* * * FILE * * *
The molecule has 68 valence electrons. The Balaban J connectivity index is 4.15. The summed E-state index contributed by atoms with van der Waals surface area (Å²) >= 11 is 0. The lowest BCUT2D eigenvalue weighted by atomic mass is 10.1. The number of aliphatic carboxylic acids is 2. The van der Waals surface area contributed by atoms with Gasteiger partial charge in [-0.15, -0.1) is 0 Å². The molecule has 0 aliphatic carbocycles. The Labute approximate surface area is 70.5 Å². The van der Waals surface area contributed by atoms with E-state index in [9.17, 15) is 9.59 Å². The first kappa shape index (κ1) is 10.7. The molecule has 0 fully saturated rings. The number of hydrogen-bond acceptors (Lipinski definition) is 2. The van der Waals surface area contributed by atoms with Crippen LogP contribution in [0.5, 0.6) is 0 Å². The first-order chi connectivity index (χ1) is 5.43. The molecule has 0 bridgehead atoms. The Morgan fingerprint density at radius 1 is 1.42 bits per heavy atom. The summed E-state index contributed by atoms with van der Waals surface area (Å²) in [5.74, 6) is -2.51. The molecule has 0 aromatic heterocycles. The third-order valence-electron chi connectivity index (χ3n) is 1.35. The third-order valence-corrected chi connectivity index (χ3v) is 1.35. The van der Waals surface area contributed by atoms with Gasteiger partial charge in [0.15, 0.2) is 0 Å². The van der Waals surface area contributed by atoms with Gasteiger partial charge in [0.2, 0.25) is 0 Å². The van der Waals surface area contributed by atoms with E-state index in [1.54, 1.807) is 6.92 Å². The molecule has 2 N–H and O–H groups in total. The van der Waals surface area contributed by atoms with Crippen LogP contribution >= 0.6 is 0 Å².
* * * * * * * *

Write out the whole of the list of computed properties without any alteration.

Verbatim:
The molecule has 68 valence electrons. The Balaban J connectivity index is 4.15. The summed E-state index contributed by atoms with van der Waals surface area (Å²) >= 11 is 0. The lowest BCUT2D eigenvalue weighted by atomic mass is 10.1. The number of aliphatic carboxylic acids is 2. The van der Waals surface area contributed by atoms with Gasteiger partial charge in [-0.15, -0.1) is 0 Å². The molecule has 0 aliphatic carbocycles. The Labute approximate surface area is 70.5 Å². The van der Waals surface area contributed by atoms with E-state index in [9.17, 15) is 9.59 Å². The first kappa shape index (κ1) is 10.7. The molecule has 0 fully saturated rings. The number of hydrogen-bond acceptors (Lipinski definition) is 2. The van der Waals surface area contributed by atoms with Crippen LogP contribution in [0.5, 0.6) is 0 Å². The first-order chi connectivity index (χ1) is 5.43. The molecule has 0 bridgehead atoms. The Morgan fingerprint density at radius 1 is 1.42 bits per heavy atom. The summed E-state index contributed by atoms with van der Waals surface area (Å²) in [5.74, 6) is -2.51. The molecule has 0 aromatic heterocycles. The third-order valence-electron chi connectivity index (χ3n) is 1.35. The third-order valence-corrected chi connectivity index (χ3v) is 1.35. The van der Waals surface area contributed by atoms with Gasteiger partial charge in [0.15, 0.2) is 0 Å². The van der Waals surface area contributed by atoms with Gasteiger partial charge in [0.2, 0.25) is 0 Å². The van der Waals surface area contributed by atoms with E-state index in [1.54, 1.807) is 6.92 Å². The molecule has 2 N–H and O–H groups in total. The van der Waals surface area contributed by atoms with Crippen LogP contribution >= 0.6 is 0 Å².